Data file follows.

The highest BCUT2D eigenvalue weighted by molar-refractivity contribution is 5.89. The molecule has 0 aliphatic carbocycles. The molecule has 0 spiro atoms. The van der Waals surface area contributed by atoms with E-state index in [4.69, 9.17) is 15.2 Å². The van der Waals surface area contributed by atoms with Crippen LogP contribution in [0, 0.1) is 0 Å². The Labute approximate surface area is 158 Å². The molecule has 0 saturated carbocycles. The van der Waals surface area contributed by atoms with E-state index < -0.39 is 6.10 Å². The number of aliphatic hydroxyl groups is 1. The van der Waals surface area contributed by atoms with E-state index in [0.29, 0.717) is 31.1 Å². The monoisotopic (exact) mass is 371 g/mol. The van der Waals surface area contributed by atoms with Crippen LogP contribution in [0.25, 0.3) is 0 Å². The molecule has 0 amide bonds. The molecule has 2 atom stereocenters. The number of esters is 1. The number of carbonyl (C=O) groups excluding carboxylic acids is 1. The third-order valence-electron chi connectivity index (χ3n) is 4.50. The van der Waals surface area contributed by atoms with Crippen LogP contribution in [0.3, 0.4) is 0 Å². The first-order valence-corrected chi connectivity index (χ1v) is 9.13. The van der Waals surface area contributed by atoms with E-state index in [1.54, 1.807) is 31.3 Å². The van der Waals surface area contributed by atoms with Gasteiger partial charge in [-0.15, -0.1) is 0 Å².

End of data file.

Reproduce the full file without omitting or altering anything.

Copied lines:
The highest BCUT2D eigenvalue weighted by molar-refractivity contribution is 5.89. The molecule has 0 aliphatic carbocycles. The molecule has 0 spiro atoms. The van der Waals surface area contributed by atoms with E-state index in [4.69, 9.17) is 15.2 Å². The van der Waals surface area contributed by atoms with Crippen LogP contribution in [0, 0.1) is 0 Å². The Labute approximate surface area is 158 Å². The molecule has 0 saturated carbocycles. The van der Waals surface area contributed by atoms with E-state index < -0.39 is 6.10 Å². The number of aliphatic hydroxyl groups is 1. The van der Waals surface area contributed by atoms with E-state index in [0.29, 0.717) is 31.1 Å². The monoisotopic (exact) mass is 371 g/mol. The van der Waals surface area contributed by atoms with Crippen LogP contribution in [0.25, 0.3) is 0 Å². The molecule has 0 amide bonds. The molecule has 2 atom stereocenters. The number of esters is 1. The number of carbonyl (C=O) groups excluding carboxylic acids is 1. The third-order valence-electron chi connectivity index (χ3n) is 4.50. The van der Waals surface area contributed by atoms with Crippen LogP contribution in [0.3, 0.4) is 0 Å². The first-order valence-corrected chi connectivity index (χ1v) is 9.13. The van der Waals surface area contributed by atoms with E-state index in [1.54, 1.807) is 31.3 Å². The van der Waals surface area contributed by atoms with Gasteiger partial charge in [-0.15, -0.1) is 0 Å².